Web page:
Paul Collins’ recent commentary, “The Real Crisis of Australian Catholicism”, raises some contradictory challenges for the future of the Catholic Church in Australia.      It is a massive contradiction that in so many ways the Catholic Church is in such a strong position – for example with the largest, most highly paid workforce it has ever had; with its physical infrastructure larger and possibly better maintained than it has ever been; financially it is probably in the best position it has been in its entire history in this nation – yet, at the parish participation level and regarding vocations, it is in a crisis situation. How do we explain and understand all this?    My sense is that the positive things are the legacy of a range of fortuitous decisions made back in the 1960s and 70s that led to the eventual huge injection of taxpayer funds into the education system, and the health and social welfare systems.          But there has been an accompanying crisis of leadership with the best leaders being either forced out or “seeing the writing on the wall” and leaving voluntarily. Even though the institution today has this massive workforce, they are also effectively gagged from providing effective leadership.          Popes John Paul II and Benedict XVI have to shoulder a massive amount of the responsibility for this as they tried to impose a certain style on the institution with the sort of leaders they were selecting and promoting. It was just a futile dream that the vision and culture of Polish and Bavarian spirituality forged in the furnace of the totalitarian experiments of Communism and Nazism could be the “saviour” of Catholicism in the rest of the world.          We have this deep culture in the Church that past popes cannot be criticised because that undermines the entire concept of the institution’s “infallibility” in the eyes of those Cardinal Ratzinger labelled the “little people” and “simple people” who need to be “protected from intellectuals” and thinking.  Ninety percent of the adult population in this country who do not think of themselves as either “little” or “simple” have simply disappeared out the door. Getting them back to listening, and participating, is a task that will take centuries if it is possible at all. As the statistics for the exit from participation of young people show, even the brilliant and well-funded Catholic Education system we have in this country today is doing nothing to reverse the decline....(more)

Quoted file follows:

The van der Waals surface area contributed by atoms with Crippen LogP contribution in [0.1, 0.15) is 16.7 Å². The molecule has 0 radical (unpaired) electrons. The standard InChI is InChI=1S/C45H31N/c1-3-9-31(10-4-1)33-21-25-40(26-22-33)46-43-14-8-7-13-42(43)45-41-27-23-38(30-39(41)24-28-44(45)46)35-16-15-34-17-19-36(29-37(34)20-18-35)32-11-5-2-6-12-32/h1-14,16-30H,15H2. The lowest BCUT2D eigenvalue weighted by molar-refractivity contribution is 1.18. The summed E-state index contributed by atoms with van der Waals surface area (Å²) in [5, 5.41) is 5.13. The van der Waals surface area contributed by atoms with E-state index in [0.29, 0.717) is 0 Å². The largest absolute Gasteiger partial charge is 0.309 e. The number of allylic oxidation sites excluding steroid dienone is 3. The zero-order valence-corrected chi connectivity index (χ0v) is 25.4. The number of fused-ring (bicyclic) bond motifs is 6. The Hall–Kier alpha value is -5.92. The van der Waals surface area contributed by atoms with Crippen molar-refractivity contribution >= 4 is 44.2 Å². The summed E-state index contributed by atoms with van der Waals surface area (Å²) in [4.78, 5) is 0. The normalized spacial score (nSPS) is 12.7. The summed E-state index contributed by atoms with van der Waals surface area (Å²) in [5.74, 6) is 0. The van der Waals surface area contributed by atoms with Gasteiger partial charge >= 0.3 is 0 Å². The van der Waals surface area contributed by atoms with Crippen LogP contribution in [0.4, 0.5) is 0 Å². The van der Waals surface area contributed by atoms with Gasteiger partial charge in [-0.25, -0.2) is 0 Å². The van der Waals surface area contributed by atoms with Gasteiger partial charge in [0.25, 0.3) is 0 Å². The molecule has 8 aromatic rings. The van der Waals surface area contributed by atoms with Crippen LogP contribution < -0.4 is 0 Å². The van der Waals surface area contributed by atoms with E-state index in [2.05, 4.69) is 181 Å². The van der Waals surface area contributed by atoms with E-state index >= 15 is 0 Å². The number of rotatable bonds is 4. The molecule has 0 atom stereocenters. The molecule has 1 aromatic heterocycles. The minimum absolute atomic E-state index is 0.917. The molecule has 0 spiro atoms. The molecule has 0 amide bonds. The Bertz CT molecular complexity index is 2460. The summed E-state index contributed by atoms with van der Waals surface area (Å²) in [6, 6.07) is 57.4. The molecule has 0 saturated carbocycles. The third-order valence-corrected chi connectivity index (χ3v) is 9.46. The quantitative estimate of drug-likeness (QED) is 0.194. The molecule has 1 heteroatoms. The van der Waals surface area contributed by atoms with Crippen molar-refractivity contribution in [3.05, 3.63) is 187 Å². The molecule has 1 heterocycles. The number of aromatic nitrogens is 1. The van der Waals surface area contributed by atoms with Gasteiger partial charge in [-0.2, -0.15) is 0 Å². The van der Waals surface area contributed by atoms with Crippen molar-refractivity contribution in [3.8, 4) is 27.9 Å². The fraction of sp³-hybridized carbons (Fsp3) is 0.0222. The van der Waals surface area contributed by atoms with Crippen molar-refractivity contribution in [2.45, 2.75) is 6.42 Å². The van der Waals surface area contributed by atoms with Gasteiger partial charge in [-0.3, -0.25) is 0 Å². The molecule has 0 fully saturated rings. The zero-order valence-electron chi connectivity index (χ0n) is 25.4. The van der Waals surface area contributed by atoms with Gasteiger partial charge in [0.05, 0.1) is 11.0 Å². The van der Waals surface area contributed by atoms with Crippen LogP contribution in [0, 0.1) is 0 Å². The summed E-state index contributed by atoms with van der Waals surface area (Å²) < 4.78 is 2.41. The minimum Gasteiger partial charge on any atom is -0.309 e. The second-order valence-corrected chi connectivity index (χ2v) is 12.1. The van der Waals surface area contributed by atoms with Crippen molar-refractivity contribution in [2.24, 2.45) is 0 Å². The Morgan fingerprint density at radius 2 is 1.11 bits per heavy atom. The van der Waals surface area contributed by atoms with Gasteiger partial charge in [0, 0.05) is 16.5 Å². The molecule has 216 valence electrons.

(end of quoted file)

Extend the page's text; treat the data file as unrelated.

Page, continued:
Vatican press office shuffle could mean age of  ‘papal spokesman’ is over
Extract from Charles Collins, Managing Editor, Cruxnow 4 January 2019
...When (Greg) Burke was appointed Lombardi’s deputy in 2015 (he took over the top spot when the Jesuit retired the next year), he was considered the best of both worlds. He had spent years covering Italy and the Vatican for Time and Fox, and since 2012, was the “senior communications advisor” for the Vatican’s Secretariat of State. (No one was quite sure what this position entailed. When asked, Burke usually responded, “Putting out fires.”).        But Burke was not able to put out the fire caused by Pope Francis’s remarks accusing survivors of a Chilean abusive priest of “calumny” when they said a bishop had covered up for their molester. He also could do little to dampen the flames after Archbishop Carlo Maria Viganò accused Francis of “rehabilitating” disgraced ex-Cardinal Theodore McCarrick even though Benedict had placed restrictions on him after he was accused of sexual misconduct with seminarians.      Like Lombardi before him, Burke often took the blame for not saying enough or saying the wrong thing as a crisis engulfed the Vatican.     This laying the blame at the press office was usually unfair - the press officer answered to the Secretary of State, and for decades their go to response to scandal has been “no comment.” Press officers around the world will tell you how important it is for them to have access to the head honcho and to be part of the decision-making process. This has not been the case at the Vatican since Navarro-Valls’s relationship with John Paul II.    Both Lombardi and Burke also had to deal with the unique problems posed by Francis, who loves to speak off-the-cuff on controversial subjects, and often does things without even telling his closest advisors, let alone the Vatican press office.    Which is why (Alessandro) Gisotti’s appointment indicates a change in policy, and an effort to take the pressure of being “papal spokesman” from the Press Office.....(More)   Photo: Cruxnow, CNS